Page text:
Image from The Johns Hopkins University

At the outbreak of WWI it was being
manufactured in Germany and, as the war meant it ceased to be available,
efforts were made to find ways to make it that resulted in it’s being manufactured
in an American factory and, during the 20s, it gradually become well-known
within the trade.  Most perfumers
would agree that, while no one chemical can ever fully represent the scent of a
flower, hydroxycitronellal gives a very close facsimile to the aroma of the
fresh flowers of Lily of the Valley. 
Curiously enough however it does not appear to be present in that, or
any other natural flower scent.

I’m presenting in the sections at the end of this post, descriptions of
a selection of materials that replicate the scent of Lilly of the Valley, with
descriptions of their olfactory properties as well as, in many cases, the
restrictions on their use that have led to their decline.  These are mainly for the benefit of DIY
perfumers, but may also be of interest to perfumistas curious about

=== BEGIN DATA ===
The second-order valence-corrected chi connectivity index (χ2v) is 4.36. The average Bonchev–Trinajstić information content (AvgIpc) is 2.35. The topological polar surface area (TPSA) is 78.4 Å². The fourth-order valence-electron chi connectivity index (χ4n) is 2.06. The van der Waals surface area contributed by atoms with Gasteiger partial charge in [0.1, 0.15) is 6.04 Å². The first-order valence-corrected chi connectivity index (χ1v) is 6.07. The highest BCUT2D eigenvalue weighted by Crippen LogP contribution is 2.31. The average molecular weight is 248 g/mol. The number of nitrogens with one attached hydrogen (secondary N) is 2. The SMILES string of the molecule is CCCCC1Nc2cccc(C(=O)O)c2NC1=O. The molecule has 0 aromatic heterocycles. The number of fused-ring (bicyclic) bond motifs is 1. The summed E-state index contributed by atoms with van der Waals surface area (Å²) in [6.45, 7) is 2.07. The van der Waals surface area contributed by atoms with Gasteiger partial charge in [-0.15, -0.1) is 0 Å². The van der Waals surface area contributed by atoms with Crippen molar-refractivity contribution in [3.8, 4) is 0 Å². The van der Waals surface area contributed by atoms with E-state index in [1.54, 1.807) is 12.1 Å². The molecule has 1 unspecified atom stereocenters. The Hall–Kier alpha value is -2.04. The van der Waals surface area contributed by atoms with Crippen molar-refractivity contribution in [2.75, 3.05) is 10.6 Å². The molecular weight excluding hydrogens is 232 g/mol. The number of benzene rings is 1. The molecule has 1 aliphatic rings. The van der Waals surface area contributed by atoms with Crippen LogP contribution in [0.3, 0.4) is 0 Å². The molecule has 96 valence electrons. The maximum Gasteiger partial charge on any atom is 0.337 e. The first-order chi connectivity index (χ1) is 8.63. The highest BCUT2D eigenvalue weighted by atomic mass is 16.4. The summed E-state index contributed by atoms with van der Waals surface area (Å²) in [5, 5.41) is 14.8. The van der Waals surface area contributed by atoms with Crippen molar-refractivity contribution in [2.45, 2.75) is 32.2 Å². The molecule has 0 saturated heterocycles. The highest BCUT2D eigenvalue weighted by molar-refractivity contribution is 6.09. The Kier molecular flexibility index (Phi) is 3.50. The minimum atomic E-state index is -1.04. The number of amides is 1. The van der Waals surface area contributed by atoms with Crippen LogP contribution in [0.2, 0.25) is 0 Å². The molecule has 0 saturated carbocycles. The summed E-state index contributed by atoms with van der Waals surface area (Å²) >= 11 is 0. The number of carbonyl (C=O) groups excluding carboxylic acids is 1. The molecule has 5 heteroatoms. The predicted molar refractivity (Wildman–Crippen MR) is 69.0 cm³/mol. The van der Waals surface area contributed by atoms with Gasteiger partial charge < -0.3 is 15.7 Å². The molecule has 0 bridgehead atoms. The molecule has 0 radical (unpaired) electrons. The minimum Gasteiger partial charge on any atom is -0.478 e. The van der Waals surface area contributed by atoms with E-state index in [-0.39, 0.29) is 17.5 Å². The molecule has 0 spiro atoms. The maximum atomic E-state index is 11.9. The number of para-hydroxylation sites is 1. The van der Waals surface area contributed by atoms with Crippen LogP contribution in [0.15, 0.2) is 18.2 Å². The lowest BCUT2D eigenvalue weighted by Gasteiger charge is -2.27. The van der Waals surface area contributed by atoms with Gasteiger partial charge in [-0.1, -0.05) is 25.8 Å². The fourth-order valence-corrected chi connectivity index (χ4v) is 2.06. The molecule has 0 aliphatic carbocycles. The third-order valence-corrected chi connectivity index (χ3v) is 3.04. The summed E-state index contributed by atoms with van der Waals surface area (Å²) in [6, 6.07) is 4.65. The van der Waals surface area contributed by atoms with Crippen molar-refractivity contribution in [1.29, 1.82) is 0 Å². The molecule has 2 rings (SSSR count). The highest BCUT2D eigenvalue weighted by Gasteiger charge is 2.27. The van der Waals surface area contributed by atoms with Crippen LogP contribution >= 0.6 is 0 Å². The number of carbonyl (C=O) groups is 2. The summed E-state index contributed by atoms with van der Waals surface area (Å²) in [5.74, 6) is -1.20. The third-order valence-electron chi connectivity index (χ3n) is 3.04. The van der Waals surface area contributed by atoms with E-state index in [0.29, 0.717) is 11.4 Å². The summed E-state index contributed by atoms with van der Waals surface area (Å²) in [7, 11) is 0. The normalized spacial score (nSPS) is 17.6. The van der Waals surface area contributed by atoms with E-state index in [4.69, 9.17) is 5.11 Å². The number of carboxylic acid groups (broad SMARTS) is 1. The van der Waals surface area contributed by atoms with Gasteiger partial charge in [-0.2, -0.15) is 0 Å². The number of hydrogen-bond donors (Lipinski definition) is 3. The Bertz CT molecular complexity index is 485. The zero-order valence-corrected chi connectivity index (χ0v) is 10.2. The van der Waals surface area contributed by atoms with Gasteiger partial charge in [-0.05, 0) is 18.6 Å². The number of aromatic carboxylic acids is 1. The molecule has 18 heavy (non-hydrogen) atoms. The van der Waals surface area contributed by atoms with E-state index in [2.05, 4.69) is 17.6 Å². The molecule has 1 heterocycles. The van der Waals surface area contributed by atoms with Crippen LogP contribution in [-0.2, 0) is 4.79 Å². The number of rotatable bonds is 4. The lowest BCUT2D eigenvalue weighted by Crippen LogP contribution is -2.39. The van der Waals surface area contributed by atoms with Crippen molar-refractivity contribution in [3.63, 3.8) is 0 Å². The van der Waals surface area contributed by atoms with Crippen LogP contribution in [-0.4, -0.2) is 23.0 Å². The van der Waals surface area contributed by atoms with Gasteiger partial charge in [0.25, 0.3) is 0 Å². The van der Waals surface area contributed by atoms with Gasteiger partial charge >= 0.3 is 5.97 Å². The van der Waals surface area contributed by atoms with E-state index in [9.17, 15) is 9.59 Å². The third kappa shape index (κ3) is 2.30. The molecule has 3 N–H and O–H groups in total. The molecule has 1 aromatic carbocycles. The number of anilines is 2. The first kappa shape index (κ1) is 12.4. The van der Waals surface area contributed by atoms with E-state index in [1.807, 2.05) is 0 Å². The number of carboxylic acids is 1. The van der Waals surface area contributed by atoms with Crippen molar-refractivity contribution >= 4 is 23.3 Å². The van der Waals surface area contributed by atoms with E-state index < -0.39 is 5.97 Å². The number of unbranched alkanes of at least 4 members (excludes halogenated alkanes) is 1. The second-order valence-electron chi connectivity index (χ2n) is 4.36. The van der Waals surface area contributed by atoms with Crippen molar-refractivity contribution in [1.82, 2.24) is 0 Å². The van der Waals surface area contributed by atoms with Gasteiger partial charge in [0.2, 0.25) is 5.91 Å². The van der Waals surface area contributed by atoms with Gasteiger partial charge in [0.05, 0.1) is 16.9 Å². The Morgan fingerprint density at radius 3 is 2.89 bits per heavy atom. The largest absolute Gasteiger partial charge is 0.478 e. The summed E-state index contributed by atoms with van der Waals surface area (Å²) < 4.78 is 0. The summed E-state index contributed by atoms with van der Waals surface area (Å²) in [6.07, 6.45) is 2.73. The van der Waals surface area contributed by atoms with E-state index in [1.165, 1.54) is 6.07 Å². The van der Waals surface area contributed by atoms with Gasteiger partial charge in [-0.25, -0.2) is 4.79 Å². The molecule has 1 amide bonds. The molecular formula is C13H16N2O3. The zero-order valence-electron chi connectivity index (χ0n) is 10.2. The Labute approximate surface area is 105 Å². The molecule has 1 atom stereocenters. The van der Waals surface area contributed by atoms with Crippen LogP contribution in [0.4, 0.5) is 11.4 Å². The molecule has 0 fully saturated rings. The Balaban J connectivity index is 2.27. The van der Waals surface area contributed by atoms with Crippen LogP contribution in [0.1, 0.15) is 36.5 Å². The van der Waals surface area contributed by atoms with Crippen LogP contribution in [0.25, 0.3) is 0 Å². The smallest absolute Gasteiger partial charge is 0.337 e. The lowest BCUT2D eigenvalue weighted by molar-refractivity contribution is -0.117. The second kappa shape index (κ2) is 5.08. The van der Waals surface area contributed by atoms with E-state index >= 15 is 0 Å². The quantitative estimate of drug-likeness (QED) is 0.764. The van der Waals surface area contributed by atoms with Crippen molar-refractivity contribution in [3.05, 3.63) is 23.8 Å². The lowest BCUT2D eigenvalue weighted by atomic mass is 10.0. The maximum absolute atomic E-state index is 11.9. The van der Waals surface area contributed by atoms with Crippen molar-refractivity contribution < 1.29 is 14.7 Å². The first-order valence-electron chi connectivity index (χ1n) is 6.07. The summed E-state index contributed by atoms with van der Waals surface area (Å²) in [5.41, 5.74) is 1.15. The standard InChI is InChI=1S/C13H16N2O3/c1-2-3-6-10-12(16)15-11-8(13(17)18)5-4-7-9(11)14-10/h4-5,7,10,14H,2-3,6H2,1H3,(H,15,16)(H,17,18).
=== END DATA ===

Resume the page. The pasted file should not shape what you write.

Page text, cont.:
ingredients.  I’ve included quite a
few quotations from Steffen Arctander’s wonderful descriptions of aroma chemicals
rather less well known than his work on materials of natural origin – but just
as good.


Structure of Lyralimage courtesy Wikimedia Commons
So where does the murder come in? 
Well in one case a forthcoming ban by the European Union will, over the
next couple of years, result in the certain demise from perfumery altogether of
one of those materials.  The
material that is being killed off by the regulators is Lyral and although it’s
only going to be banned in the EU, that will very likely be reflected in a
prohibition by IFRA (the International Fragrance Association) and even if it isn’t all the major perfume manufacturers
will phase it out of use completely, so it will effectively vanish from the

After the jump you can read detailed descriptions of a range of materials used in connection with Lily of the Valley scents.

The Technical Stuff

The descriptions that follow are in alphabetical order by the name most
commonly used for the material. 
This isn’t a complete list of everything ever used for Muguet fragances,
but it does cover all the common materials with a clear muguet note as well as
one or two of the main modifiers.  Where applicable I’ve mentioned the IFRA limitation for alcoholic fine fragrances (not including aftershaves).